• the use of kicks in both forms is still debated.[16]

The following actions still counted as violations:

  • gouging the eyes;
  • hitting the opponent below;
  • biting the opponent.[16]

The main difference between them were the gloves used: instead of the oxys, the Romans used the so-called caestus, gloves made with metal knuckles, that required sheepskin reinforcement that wrapped all the way up the shoulder. There are also several depictions of caestii armed with spikes or blades.[17]

Sculpture of a boxer's hand wearing a caestus

Another main difference was the fighting position, in which the boxer stood upwards instead of bending himself.

The match ending was also changed, as tap outs weren't allowed in the beginning, but submissions were later added for safety measures.[18]

One of the main reasons as to why Pugilatus was later banned was its brutality, as matches often ended with the death of one competitor. Boxers also suffered serious injuries, including bruises, concussions, brain damage, internal hemorrhages and broken bones.[17]

Ancient Olympic champions[edit]

See also[edit]


  1. ^ πύξ, Henry George Liddell, Robert Scott, A Greek-English Lexicon, on Perseus Digital Library
  2. ^ πυγμή, Henry George Liddell, Robert Scott, A Greek-English Lexicon, on Perseus Digital Library
  3. ^ Swaddling, Judith. The Ancient Olympic Games. 2nd ed. Austin: University of Texas Press, 1999.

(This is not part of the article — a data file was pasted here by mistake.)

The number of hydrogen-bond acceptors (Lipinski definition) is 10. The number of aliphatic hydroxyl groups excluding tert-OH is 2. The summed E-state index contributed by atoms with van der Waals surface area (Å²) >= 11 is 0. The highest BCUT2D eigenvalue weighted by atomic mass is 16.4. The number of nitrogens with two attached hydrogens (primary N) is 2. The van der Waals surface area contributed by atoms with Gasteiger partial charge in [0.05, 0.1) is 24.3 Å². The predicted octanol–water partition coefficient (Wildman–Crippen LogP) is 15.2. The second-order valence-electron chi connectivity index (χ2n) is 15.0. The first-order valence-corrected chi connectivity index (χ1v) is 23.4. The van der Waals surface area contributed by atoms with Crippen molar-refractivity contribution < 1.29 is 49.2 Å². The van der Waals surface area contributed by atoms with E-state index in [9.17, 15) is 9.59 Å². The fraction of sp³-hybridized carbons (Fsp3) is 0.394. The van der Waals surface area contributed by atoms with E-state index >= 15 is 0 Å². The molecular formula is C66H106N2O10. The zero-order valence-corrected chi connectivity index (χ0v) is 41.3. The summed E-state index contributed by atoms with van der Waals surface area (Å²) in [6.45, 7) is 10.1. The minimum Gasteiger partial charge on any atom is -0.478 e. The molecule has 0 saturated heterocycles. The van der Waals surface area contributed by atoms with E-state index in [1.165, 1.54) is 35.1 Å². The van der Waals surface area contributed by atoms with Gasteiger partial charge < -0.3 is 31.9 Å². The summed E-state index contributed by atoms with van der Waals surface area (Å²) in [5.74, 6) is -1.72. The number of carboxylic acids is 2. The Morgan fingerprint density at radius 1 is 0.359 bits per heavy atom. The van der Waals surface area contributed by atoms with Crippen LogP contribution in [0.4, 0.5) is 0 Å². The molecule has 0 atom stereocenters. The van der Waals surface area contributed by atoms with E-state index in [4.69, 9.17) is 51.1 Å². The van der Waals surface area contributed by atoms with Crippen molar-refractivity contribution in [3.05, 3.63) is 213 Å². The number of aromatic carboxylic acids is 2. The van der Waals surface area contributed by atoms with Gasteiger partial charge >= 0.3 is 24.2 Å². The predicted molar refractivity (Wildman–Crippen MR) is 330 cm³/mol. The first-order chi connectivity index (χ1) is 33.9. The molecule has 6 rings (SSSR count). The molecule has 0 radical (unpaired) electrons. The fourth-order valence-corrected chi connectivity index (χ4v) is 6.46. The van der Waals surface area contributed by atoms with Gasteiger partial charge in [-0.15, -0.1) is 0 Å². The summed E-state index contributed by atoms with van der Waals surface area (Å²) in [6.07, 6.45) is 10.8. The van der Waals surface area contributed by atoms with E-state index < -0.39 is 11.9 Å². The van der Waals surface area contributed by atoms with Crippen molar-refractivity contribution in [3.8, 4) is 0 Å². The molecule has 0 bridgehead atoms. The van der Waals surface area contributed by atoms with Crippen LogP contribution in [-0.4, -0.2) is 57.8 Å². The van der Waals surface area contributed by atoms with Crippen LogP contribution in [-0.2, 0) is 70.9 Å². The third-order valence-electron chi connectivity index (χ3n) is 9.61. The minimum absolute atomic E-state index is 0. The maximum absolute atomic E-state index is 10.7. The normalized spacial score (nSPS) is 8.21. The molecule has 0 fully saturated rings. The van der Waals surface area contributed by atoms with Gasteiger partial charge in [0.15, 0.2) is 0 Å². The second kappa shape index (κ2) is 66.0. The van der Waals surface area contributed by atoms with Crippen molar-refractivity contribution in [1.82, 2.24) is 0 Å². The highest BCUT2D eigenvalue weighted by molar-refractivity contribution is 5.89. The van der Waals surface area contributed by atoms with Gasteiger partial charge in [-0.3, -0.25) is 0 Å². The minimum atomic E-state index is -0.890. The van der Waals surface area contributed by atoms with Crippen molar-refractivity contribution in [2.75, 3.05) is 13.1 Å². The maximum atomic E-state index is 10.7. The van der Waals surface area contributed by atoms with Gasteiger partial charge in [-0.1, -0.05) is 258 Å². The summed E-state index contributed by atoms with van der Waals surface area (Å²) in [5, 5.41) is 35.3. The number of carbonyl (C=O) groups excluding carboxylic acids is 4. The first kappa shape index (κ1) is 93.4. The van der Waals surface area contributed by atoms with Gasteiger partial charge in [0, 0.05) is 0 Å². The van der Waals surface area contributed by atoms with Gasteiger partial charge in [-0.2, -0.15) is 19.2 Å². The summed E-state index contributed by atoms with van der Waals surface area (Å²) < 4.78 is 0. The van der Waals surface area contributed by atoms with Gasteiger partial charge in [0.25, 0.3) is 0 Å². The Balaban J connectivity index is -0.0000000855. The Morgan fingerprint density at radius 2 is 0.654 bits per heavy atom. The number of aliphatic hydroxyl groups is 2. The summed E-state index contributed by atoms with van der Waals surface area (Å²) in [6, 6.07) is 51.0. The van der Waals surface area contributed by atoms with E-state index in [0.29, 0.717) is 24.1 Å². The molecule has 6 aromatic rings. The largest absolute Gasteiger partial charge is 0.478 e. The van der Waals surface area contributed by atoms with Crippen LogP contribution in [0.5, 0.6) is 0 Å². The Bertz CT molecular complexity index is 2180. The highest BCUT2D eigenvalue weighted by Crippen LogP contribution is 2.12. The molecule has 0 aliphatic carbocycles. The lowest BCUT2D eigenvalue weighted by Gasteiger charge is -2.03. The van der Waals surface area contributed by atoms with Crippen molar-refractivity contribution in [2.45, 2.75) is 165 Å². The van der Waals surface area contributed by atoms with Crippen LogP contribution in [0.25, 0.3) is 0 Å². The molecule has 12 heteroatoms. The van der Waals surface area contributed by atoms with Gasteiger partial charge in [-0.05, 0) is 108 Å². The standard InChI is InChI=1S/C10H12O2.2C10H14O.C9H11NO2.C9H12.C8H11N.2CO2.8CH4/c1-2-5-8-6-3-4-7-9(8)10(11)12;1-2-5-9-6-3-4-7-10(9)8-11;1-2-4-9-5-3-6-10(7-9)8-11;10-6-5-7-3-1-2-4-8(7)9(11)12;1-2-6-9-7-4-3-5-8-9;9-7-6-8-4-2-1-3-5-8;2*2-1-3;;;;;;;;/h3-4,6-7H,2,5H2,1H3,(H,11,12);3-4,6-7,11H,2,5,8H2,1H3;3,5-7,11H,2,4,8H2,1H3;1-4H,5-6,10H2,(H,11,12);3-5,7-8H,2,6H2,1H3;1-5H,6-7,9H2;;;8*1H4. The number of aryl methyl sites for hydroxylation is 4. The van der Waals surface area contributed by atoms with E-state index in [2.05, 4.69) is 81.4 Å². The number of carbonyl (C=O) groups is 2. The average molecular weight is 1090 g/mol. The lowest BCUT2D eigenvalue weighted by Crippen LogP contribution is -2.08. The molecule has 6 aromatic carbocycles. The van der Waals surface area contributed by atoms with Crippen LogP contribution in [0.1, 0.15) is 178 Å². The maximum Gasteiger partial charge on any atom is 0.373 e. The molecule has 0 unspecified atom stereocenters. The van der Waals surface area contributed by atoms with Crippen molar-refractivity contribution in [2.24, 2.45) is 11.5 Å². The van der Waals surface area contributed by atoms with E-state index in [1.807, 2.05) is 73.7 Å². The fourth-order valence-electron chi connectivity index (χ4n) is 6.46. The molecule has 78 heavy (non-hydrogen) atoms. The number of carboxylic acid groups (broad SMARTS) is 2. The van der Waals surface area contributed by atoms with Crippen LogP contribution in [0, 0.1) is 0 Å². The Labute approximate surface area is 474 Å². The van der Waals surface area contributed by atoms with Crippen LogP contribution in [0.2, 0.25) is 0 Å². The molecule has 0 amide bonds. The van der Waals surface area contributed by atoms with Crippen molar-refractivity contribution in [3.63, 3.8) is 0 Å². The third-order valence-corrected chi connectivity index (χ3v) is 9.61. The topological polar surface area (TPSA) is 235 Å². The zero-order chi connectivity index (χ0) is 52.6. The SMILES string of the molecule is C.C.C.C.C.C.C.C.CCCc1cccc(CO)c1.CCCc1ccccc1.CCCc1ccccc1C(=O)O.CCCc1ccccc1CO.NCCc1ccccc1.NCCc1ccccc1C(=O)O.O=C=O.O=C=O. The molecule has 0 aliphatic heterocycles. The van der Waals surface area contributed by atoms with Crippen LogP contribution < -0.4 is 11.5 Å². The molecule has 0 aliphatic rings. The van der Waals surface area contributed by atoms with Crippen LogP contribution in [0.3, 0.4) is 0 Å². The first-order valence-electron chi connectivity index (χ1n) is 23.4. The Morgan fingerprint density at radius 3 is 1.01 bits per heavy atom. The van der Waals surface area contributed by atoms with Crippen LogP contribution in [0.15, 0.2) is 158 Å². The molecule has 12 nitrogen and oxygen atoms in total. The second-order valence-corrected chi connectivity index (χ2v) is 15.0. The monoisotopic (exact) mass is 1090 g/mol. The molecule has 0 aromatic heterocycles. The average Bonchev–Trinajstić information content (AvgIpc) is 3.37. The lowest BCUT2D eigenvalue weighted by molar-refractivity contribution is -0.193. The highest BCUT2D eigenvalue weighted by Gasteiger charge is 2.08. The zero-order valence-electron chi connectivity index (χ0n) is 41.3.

4. ^ Craig, Steve. Sports and Games of the Ancients. Sports and Games Through History Series. Series Advisor Andrew Leibs. Westport, Connecticut and London: Greenwood Press, 2002
  5. ^ a b c d e f Gardiner, Norman (1930). Athletics in the Ancient World. London: Oxford University Press. pp. Chapter XV. ISBN 978-0486424866.
  6. ^ Swaddling, op. cit.
  7. ^ Miller, Stephen G. Ancient Greek Athletics. New Haven and London: Yale University Press, 2004.
  8. ^ Mercuriale, Girolamo (1601). "De Arte Gymnastica Libri Sex". GoogleBooks. Retrieved 8 January 2021.
  9. ^ Potter, David (2012). The Victor's Crown: A History of Ancient Sport from Homer to Byzantium. ISBN 978-0-19-984273-5.
  10. ^ "Ancient Roman Boxing".
  11. ^ Pyx Lax (Kick-Punch) Kick Boxing: Ancient Greek Martial Arts by Gregory Zorzos ISBN 9781441461476
  12. ^ Crowther, Nigel B. (1990). "The Evidence for Kicking in Greek Boxing". The American Journal of Philology. 111 (2): 176–181. doi:10.2307/294973. JSTOR 294973.
  13. ^ "Boxing Gloves of the Ancient World".
  14. ^ Craig, Swaddling, Miller, op. cit.
  15. ^ "Boxing In The Ancient Rome".
  16. ^ a b "Boxing In The Roman World".
  17. ^ a b "Boxing In The Roman Empire".
  18. ^ "Boxing In Rome".
  19. ^ A Dictionary of Greek and Roman biography and mythology, Daetondas

External links[edit]

Media related to Ancient Greek boxing at Wikimedia Commons